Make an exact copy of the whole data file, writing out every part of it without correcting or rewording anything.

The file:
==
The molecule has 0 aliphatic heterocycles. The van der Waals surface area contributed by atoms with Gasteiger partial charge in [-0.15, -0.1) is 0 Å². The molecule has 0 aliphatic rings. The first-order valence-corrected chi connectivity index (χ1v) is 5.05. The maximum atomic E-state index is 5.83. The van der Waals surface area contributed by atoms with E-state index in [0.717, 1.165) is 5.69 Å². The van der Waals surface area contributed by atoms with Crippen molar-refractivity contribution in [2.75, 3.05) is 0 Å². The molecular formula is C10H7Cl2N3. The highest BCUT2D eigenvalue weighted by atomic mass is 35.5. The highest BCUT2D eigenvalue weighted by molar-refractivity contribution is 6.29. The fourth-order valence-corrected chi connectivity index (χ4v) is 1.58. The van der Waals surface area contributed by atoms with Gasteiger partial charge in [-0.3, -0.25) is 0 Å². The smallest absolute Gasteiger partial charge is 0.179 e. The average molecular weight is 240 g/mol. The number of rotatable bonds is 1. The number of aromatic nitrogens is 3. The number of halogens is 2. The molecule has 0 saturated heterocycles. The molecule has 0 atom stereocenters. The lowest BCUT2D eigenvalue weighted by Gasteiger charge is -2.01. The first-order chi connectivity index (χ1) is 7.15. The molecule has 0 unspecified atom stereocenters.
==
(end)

The molecule has 0 aliphatic heterocycles. The van der Waals surface area contributed by atoms with Gasteiger partial charge in [-0.15, -0.1) is 0 Å². The molecule has 0 aliphatic rings. The first-order valence-corrected chi connectivity index (χ1v) is 5.05. The maximum atomic E-state index is 5.83. The van der Waals surface area contributed by atoms with E-state index in [0.717, 1.165) is 5.69 Å². The van der Waals surface area contributed by atoms with Crippen molar-refractivity contribution in [2.75, 3.05) is 0 Å². The molecular formula is C10H7Cl2N3. The highest BCUT2D eigenvalue weighted by atomic mass is 35.5. The highest BCUT2D eigenvalue weighted by molar-refractivity contribution is 6.29. The fourth-order valence-corrected chi connectivity index (χ4v) is 1.58. The van der Waals surface area contributed by atoms with Gasteiger partial charge in [-0.3, -0.25) is 0 Å². The smallest absolute Gasteiger partial charge is 0.179 e. The average molecular weight is 240 g/mol. The number of rotatable bonds is 1. The number of aromatic nitrogens is 3. The number of halogens is 2. The molecule has 0 saturated heterocycles. The molecule has 0 atom stereocenters. The lowest BCUT2D eigenvalue weighted by Gasteiger charge is -2.01. The first-order chi connectivity index (χ1) is 7.15. The molecule has 0 unspecified atom stereocenters.